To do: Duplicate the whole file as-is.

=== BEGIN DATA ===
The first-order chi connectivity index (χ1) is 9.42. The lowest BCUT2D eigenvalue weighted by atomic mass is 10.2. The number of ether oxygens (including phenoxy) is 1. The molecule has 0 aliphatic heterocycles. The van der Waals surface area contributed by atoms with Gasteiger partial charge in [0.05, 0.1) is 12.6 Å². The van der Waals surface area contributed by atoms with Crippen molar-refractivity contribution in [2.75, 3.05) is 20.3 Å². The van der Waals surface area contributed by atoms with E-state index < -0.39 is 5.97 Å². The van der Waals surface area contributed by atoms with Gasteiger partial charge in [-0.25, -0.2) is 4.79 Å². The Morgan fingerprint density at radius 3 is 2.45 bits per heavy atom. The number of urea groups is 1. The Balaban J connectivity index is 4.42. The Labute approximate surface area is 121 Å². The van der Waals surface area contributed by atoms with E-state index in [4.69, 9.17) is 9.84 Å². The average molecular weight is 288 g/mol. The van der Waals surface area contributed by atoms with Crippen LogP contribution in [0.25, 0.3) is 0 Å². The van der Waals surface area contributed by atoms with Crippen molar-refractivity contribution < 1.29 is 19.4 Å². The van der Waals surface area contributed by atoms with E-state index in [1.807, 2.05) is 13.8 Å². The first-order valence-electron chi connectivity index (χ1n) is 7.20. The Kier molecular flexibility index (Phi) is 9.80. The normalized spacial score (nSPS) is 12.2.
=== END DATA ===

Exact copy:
The first-order chi connectivity index (χ1) is 9.42. The lowest BCUT2D eigenvalue weighted by atomic mass is 10.2. The number of ether oxygens (including phenoxy) is 1. The molecule has 0 aliphatic heterocycles. The van der Waals surface area contributed by atoms with Gasteiger partial charge in [0.05, 0.1) is 12.6 Å². The van der Waals surface area contributed by atoms with Crippen molar-refractivity contribution in [2.75, 3.05) is 20.3 Å². The van der Waals surface area contributed by atoms with E-state index < -0.39 is 5.97 Å². The van der Waals surface area contributed by atoms with Gasteiger partial charge in [-0.25, -0.2) is 4.79 Å². The Morgan fingerprint density at radius 3 is 2.45 bits per heavy atom. The number of urea groups is 1. The Balaban J connectivity index is 4.42. The Labute approximate surface area is 121 Å². The van der Waals surface area contributed by atoms with E-state index in [4.69, 9.17) is 9.84 Å². The average molecular weight is 288 g/mol. The van der Waals surface area contributed by atoms with Crippen LogP contribution in [0.25, 0.3) is 0 Å². The van der Waals surface area contributed by atoms with Crippen molar-refractivity contribution < 1.29 is 19.4 Å². The van der Waals surface area contributed by atoms with E-state index in [1.807, 2.05) is 13.8 Å². The first-order valence-electron chi connectivity index (χ1n) is 7.20. The Kier molecular flexibility index (Phi) is 9.80. The normalized spacial score (nSPS) is 12.2.